Does my tooth need a filling? What you need to know.
by Dr. Sean
Dentists (like us) like to harp on about getting regular check-ups and preventative care.
Some people are lucky and have a low risk of tooth decay or gum disease. We occasionally see a patient in their 80’s without a single cavity or filling. Their good fortune is no doubt linked to:
- Good oral hygiene (yes – flossing included) throughout their life
- Diet – not just low on sugars but low in dietary acids (those found in soft drinks, juices, etc).
- Saliva – good quality saliva provides significant protection to the oral tissues.
- Other factors – fluoride (preferably in contact with the teeth soon after they erupt into the mouth), bacteria levels in mouth, etc.
Unfortunately, most people aren’t so lucky and may require one or many fillings throughout their life.
Yours truly has five fillings – related to a significant consumption of a sugary cereal during school years.
So how do you know if you need a filling?
You will have pain, correct?
Unfortunately, this is most often not the case. Dental disease (whether it be decay or gum disease) has the inconvenient trait of being almost painless or mild in its early stages. So if you haven’t been to the dentist in years, get in quick!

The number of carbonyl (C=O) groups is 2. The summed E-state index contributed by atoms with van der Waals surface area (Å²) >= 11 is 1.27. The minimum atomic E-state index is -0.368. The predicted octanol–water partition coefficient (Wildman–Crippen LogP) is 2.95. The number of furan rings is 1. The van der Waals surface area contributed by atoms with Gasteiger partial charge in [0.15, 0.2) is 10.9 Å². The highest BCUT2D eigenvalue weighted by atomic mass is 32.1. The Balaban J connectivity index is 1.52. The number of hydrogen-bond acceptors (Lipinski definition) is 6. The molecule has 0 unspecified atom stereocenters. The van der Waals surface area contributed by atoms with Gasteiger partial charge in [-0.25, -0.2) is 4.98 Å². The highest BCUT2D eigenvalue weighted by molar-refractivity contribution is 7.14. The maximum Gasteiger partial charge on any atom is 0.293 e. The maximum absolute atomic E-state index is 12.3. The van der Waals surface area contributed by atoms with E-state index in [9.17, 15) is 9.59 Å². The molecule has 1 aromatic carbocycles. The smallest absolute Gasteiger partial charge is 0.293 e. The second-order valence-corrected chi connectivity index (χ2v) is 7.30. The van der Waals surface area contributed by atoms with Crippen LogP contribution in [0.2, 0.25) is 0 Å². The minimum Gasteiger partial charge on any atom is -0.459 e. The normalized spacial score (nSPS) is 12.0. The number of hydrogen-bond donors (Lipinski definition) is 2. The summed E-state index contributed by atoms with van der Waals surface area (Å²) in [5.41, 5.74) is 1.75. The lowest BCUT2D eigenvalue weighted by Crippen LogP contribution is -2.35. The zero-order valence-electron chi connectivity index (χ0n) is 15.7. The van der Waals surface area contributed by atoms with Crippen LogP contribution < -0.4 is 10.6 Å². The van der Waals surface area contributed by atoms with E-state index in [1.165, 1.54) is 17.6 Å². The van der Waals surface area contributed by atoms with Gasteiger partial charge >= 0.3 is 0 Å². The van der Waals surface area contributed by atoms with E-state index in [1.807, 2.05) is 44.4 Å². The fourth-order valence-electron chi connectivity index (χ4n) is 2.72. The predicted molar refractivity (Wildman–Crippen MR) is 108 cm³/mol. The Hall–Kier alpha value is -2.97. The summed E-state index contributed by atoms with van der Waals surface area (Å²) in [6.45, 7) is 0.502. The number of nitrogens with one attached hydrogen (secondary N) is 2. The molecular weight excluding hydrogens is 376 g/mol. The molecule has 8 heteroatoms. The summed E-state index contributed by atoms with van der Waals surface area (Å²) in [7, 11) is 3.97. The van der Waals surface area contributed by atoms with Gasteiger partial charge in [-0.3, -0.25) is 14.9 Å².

Dental decay generally becomes painful by the time it hits the nerves, ie. Very deep! By this stage, sometimes a ‘filling’ is not possible and more extensive treatment is required – such as root canal treatment or tooth extraction.
On occasion, a smaller cavity will be noticed if the tooth chips or fractures, or if food starts to collect where it never used to.
Some cavities will get sensitive when you have a hot or cold drink.
Take the example below:
- This patient came in for a routine checkup. It had been many years.
- She had no complaints, no pain, just some bleeding from the gums.
- The first photo shows the tooth (top left molar) as it sits in the mouth- all good yeh?
- An x-ray was taken and a large cavity found.
The tooth was opened up and look what was underneath!
This patient was very lucky in that we provided a filling for this tooth and so far so good. Due to the size and depth of the filling, the tooth may need future work- either root canal or extraction.
If picked up earlier, a simple (and a lot smaller) filling would have done the trick!
- Don’t put off your check-ups – 6 monthly checks and regular x-rays (very 1.5-2 years) are the best way to prevent dental problems and catch things early. Most dental disease is painless until it is a long way advanced!
- If you think you need a filling or have been told you need fillings, don’t delay! They will not spontaneously heal and delaying can lead to bigger cavities, longer term problems, more time in the dental chair and significant financial burden.
I only want white fillings.
That’s great, we only place tooth coloured (white) fillings.
The material of choice that we use is called “composite resin”. It is a great material for most situations. We do not use dental amalgam due to concerns regarding its mercury content and the fact that NOBODY has ever requested a black filling.